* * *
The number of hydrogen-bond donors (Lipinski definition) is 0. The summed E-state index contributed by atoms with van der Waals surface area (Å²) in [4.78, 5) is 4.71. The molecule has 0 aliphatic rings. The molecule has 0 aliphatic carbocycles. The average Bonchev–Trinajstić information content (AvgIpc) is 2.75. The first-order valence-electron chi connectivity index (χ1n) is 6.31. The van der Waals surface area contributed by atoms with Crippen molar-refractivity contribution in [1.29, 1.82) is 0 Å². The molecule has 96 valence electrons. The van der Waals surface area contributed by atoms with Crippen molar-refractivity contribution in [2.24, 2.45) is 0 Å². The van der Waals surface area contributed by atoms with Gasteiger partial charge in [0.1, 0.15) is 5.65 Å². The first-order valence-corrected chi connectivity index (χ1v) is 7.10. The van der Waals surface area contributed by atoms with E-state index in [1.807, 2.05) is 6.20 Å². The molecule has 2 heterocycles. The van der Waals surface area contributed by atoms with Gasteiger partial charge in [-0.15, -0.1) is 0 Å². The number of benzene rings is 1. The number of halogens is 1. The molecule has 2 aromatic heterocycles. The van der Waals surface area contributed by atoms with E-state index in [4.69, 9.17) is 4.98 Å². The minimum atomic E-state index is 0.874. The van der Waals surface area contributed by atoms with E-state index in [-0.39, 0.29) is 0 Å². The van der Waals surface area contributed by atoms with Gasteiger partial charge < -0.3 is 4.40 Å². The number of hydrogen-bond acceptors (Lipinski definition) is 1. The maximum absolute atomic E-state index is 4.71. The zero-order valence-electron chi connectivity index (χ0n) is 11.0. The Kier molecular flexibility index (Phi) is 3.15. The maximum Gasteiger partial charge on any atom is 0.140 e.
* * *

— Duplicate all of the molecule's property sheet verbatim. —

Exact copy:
The number of hydrogen-bond donors (Lipinski definition) is 0. The summed E-state index contributed by atoms with van der Waals surface area (Å²) in [4.78, 5) is 4.71. The molecule has 0 aliphatic rings. The molecule has 0 aliphatic carbocycles. The average Bonchev–Trinajstić information content (AvgIpc) is 2.75. The first-order valence-electron chi connectivity index (χ1n) is 6.31. The van der Waals surface area contributed by atoms with Crippen molar-refractivity contribution in [1.29, 1.82) is 0 Å². The molecule has 96 valence electrons. The van der Waals surface area contributed by atoms with Crippen molar-refractivity contribution in [2.24, 2.45) is 0 Å². The van der Waals surface area contributed by atoms with Gasteiger partial charge in [0.1, 0.15) is 5.65 Å². The first-order valence-corrected chi connectivity index (χ1v) is 7.10. The van der Waals surface area contributed by atoms with E-state index in [1.807, 2.05) is 6.20 Å². The molecule has 2 heterocycles. The van der Waals surface area contributed by atoms with Gasteiger partial charge in [-0.15, -0.1) is 0 Å². The number of benzene rings is 1. The number of halogens is 1. The molecule has 2 aromatic heterocycles. The van der Waals surface area contributed by atoms with E-state index in [4.69, 9.17) is 4.98 Å². The minimum atomic E-state index is 0.874. The van der Waals surface area contributed by atoms with E-state index in [-0.39, 0.29) is 0 Å². The van der Waals surface area contributed by atoms with Gasteiger partial charge < -0.3 is 4.40 Å². The number of hydrogen-bond acceptors (Lipinski definition) is 1. The maximum absolute atomic E-state index is 4.71. The zero-order valence-electron chi connectivity index (χ0n) is 11.0. The Kier molecular flexibility index (Phi) is 3.15. The maximum Gasteiger partial charge on any atom is 0.140 e.